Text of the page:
The Translating Duke Health Children’s Health & Discovery Initiative (CHDI) has awarded Duke surgeons $100,000 over the next two years for a project to improve the care of patients with cleft lip and/or palate in North Carolina.
Alexander C. Allori, MD, MPH, Assistant Professor of Surgery, Division of Plastic, Maxillofacial & Oral Surgery, Duke Children’s Hospital, will lead the initiative. Jonathan Routh, MD, MPH, Associate Professor of Surgery and Pediatrics, Division of Urology, Duke Children’s Hospital, is a co-investigator on the grant.
Other collaborators include experts from the Duke Global Health Institute, Department of Population Health Sciences, Department of Biostatistics and Bioinformatics, the NC Department of Health and Human Services, and the hospitals at the University of North Carolina at Chapel Hill and Wake Forest. The research team will also include an advisory board with numerous stakeholders, including grown patients and parents of children with cleft lip/palate.
Cleft lip and/or palate is one of the most common birth defects worldwide. Each year in the United States, approximately 2,650 babies are born with a cleft palate and 4,440 babies are born with a cleft lip and/or palate, according to the Centers for Disease Control and Prevention. Children with a cleft lip and/or palate may have problems with feeding and speaking and may develop dental issues, ear infections, and hearing loss.
Children with cleft lip also carry the visible stigmata of the disorder. Care for patients with cleft lip and/or palate is complex and provided at stages throughout childhood, from birth to young adulthood. Due to its complexity, this care is best coordinated by a multidisciplinary cleft team. However, many factors, that are as yet poorly understood, may negatively impact patient outcomes.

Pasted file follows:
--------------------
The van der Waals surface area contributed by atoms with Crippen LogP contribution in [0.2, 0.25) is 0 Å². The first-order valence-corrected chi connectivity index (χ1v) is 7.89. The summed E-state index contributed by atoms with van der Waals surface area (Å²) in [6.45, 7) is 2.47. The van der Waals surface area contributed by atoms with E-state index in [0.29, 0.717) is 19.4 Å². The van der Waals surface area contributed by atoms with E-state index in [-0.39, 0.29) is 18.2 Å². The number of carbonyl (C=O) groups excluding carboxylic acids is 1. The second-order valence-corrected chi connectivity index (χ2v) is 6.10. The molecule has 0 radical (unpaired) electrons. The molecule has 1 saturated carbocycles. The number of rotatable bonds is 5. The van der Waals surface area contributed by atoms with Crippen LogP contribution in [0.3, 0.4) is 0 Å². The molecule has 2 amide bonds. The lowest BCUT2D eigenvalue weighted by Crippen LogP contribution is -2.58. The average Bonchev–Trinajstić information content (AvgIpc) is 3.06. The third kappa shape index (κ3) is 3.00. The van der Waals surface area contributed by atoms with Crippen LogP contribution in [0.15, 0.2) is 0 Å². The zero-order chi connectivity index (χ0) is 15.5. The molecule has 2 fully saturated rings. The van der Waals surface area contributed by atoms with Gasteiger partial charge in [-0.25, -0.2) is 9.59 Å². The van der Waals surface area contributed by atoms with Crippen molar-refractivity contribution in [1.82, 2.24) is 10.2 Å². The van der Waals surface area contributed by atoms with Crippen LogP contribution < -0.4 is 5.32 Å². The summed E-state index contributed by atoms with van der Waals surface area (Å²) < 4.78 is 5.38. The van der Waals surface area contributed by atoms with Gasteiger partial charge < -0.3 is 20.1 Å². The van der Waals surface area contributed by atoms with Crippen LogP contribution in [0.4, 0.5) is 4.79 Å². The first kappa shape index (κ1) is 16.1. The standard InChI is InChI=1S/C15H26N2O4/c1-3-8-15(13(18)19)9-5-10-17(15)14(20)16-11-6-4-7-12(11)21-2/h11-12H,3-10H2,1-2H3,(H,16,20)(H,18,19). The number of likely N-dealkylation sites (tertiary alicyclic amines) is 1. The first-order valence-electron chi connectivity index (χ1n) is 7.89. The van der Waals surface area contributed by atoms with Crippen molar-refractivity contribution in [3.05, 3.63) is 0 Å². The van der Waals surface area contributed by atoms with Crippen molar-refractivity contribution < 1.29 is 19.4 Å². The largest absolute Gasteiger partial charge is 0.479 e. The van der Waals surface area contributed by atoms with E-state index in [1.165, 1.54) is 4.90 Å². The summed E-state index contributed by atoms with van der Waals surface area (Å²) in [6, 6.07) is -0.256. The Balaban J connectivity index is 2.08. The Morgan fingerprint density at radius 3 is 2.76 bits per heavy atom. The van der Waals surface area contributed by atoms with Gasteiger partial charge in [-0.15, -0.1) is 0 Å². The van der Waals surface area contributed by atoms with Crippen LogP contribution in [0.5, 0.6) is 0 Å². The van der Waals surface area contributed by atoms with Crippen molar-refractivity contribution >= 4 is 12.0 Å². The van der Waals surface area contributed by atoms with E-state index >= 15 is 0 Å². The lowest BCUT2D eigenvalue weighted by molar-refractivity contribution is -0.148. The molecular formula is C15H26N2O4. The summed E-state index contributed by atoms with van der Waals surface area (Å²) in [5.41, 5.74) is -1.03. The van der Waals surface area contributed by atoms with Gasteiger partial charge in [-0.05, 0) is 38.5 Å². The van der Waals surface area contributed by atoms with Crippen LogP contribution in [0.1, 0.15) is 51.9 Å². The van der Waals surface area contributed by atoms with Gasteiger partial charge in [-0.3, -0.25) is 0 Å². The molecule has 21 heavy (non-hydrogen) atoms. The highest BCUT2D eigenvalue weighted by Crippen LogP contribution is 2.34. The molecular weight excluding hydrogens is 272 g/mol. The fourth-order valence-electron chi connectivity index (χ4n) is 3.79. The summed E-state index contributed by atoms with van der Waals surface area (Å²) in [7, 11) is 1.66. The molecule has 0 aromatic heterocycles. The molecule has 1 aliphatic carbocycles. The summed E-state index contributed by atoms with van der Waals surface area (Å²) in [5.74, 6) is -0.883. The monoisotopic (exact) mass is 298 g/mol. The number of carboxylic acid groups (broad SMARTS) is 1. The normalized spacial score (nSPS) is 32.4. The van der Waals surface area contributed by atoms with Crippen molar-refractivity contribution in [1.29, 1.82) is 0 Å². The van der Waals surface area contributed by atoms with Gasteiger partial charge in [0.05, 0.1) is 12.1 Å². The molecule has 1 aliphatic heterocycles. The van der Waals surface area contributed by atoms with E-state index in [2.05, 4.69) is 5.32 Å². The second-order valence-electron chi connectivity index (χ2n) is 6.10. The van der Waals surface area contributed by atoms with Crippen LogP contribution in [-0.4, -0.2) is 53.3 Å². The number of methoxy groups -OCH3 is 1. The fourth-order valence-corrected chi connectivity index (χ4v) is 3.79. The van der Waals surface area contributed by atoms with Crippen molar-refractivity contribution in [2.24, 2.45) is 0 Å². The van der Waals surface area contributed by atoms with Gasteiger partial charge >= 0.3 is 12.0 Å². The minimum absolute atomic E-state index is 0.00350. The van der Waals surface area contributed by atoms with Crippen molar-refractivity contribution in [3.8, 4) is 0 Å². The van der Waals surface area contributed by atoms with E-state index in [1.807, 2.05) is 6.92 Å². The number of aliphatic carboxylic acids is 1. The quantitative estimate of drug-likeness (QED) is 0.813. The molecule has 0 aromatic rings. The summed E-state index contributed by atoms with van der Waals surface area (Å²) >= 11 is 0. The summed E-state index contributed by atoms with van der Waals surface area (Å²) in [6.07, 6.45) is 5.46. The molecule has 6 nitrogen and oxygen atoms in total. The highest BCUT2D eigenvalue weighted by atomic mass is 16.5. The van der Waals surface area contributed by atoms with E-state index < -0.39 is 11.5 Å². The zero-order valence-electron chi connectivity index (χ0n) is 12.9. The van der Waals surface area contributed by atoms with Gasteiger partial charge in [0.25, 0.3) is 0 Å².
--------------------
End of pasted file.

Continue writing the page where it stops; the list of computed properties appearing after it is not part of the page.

The new grant aims to study the provision and utilization of cleft care by studying electronic health record (EHR) data and outcomes data from the three approved multidisciplinary teams in North Carolina between 2003-2016: Duke University, UNC–Chapel Hill, and Wake Forest University. Specifically, by studying patient data for infants through adolescents, the research team aims to:
- Determine whether any regions or demographics in North Carolina are underserved based on whether they received team-based or community-based care
- Develop methods for comparing patient outcomes
- Model attrition rates and team-to-team transfer rates
- Assess team compliance with guidelines from the World Health Organization (WHO) and the American Cleft Palate–Craniofacial Association (ACPA)
By measuring and comparing cleft team performance and outcomes, the team hopes to identify methods that will make high-quality cleft care more accessible to those patients in need. The project will also formally establish the Americleft Quality Improvement and Research Network (ACQUIREnet), a regional collaborative that will initially include the three institutions in North Carolina but is hoped will grow to encompass all approved cleft teams in surrounding states. ACQUIREnet will engage in continuous quality improvement and prospective clinical research.